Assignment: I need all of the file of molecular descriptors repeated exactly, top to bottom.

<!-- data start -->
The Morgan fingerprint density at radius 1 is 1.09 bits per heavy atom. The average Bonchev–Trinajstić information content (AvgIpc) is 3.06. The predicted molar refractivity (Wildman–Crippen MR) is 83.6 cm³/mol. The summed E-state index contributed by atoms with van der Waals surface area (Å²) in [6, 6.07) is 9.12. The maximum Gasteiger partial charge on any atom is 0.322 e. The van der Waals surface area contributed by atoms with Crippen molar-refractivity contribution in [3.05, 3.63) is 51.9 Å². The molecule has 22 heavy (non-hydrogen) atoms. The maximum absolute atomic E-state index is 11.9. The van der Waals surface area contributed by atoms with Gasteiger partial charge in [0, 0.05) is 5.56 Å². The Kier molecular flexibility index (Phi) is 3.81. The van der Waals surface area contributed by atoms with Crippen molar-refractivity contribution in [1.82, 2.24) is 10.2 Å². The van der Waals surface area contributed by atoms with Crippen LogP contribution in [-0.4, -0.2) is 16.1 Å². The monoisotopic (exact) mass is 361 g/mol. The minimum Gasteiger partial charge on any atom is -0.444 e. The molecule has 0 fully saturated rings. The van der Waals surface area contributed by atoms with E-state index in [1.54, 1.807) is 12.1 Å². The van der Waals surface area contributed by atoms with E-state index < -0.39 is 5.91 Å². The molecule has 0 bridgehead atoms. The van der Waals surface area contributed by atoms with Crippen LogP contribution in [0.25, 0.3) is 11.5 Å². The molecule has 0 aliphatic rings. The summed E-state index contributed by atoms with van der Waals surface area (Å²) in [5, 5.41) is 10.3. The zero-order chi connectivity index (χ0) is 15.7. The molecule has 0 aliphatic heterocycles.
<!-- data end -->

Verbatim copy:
The Morgan fingerprint density at radius 1 is 1.09 bits per heavy atom. The average Bonchev–Trinajstić information content (AvgIpc) is 3.06. The predicted molar refractivity (Wildman–Crippen MR) is 83.6 cm³/mol. The summed E-state index contributed by atoms with van der Waals surface area (Å²) in [6, 6.07) is 9.12. The maximum Gasteiger partial charge on any atom is 0.322 e. The van der Waals surface area contributed by atoms with Crippen molar-refractivity contribution in [3.05, 3.63) is 51.9 Å². The molecule has 22 heavy (non-hydrogen) atoms. The maximum absolute atomic E-state index is 11.9. The van der Waals surface area contributed by atoms with Gasteiger partial charge in [0, 0.05) is 5.56 Å². The Kier molecular flexibility index (Phi) is 3.81. The van der Waals surface area contributed by atoms with Crippen molar-refractivity contribution in [1.82, 2.24) is 10.2 Å². The van der Waals surface area contributed by atoms with Crippen LogP contribution in [-0.4, -0.2) is 16.1 Å². The monoisotopic (exact) mass is 361 g/mol. The minimum Gasteiger partial charge on any atom is -0.444 e. The molecule has 0 fully saturated rings. The van der Waals surface area contributed by atoms with E-state index in [1.54, 1.807) is 12.1 Å². The van der Waals surface area contributed by atoms with E-state index < -0.39 is 5.91 Å². The molecule has 0 bridgehead atoms. The van der Waals surface area contributed by atoms with Crippen LogP contribution in [0.25, 0.3) is 11.5 Å². The molecule has 0 aliphatic rings. The summed E-state index contributed by atoms with van der Waals surface area (Å²) in [5, 5.41) is 10.3. The zero-order chi connectivity index (χ0) is 15.7. The molecule has 0 aliphatic heterocycles.